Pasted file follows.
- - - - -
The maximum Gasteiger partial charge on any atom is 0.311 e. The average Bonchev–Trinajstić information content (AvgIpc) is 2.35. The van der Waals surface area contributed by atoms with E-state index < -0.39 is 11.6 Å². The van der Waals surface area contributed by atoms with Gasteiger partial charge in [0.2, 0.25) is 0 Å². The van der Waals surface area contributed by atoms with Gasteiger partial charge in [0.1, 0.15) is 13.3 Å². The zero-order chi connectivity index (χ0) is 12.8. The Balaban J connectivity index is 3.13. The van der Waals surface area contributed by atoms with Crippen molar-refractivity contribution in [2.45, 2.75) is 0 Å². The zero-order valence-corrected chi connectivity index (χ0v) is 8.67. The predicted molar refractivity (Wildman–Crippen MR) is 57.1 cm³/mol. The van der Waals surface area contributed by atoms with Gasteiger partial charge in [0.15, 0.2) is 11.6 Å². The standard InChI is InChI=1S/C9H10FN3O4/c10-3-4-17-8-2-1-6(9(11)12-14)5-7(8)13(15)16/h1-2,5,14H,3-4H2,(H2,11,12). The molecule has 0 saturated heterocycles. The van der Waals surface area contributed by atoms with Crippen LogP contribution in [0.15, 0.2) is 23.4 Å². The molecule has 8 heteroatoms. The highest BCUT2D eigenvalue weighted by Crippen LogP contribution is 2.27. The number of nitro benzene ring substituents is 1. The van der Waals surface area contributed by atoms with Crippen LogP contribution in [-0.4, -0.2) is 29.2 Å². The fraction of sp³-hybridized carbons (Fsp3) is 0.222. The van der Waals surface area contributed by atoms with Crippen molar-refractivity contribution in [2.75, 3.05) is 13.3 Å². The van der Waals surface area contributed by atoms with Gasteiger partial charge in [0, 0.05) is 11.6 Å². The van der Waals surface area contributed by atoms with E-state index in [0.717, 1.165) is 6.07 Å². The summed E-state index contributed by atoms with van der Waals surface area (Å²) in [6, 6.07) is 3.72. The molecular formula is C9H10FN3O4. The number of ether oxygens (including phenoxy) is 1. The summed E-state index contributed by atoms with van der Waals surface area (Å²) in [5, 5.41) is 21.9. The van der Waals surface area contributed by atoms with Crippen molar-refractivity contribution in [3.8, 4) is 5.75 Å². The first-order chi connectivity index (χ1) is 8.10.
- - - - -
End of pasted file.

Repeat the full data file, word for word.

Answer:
The maximum Gasteiger partial charge on any atom is 0.311 e. The average Bonchev–Trinajstić information content (AvgIpc) is 2.35. The van der Waals surface area contributed by atoms with E-state index < -0.39 is 11.6 Å². The van der Waals surface area contributed by atoms with Gasteiger partial charge in [0.2, 0.25) is 0 Å². The van der Waals surface area contributed by atoms with Gasteiger partial charge in [0.1, 0.15) is 13.3 Å². The zero-order chi connectivity index (χ0) is 12.8. The Balaban J connectivity index is 3.13. The van der Waals surface area contributed by atoms with Crippen molar-refractivity contribution in [2.45, 2.75) is 0 Å². The zero-order valence-corrected chi connectivity index (χ0v) is 8.67. The predicted molar refractivity (Wildman–Crippen MR) is 57.1 cm³/mol. The van der Waals surface area contributed by atoms with Gasteiger partial charge in [0.15, 0.2) is 11.6 Å². The standard InChI is InChI=1S/C9H10FN3O4/c10-3-4-17-8-2-1-6(9(11)12-14)5-7(8)13(15)16/h1-2,5,14H,3-4H2,(H2,11,12). The molecule has 0 saturated heterocycles. The van der Waals surface area contributed by atoms with Crippen LogP contribution in [0.15, 0.2) is 23.4 Å². The molecule has 8 heteroatoms. The highest BCUT2D eigenvalue weighted by Crippen LogP contribution is 2.27. The number of nitro benzene ring substituents is 1. The van der Waals surface area contributed by atoms with Crippen LogP contribution in [-0.4, -0.2) is 29.2 Å². The fraction of sp³-hybridized carbons (Fsp3) is 0.222. The van der Waals surface area contributed by atoms with Crippen molar-refractivity contribution in [2.75, 3.05) is 13.3 Å². The van der Waals surface area contributed by atoms with Gasteiger partial charge in [0, 0.05) is 11.6 Å². The van der Waals surface area contributed by atoms with E-state index in [0.717, 1.165) is 6.07 Å². The summed E-state index contributed by atoms with van der Waals surface area (Å²) in [6, 6.07) is 3.72. The molecular formula is C9H10FN3O4. The number of ether oxygens (including phenoxy) is 1. The summed E-state index contributed by atoms with van der Waals surface area (Å²) in [5, 5.41) is 21.9. The van der Waals surface area contributed by atoms with Crippen molar-refractivity contribution in [3.8, 4) is 5.75 Å². The first-order chi connectivity index (χ1) is 8.10.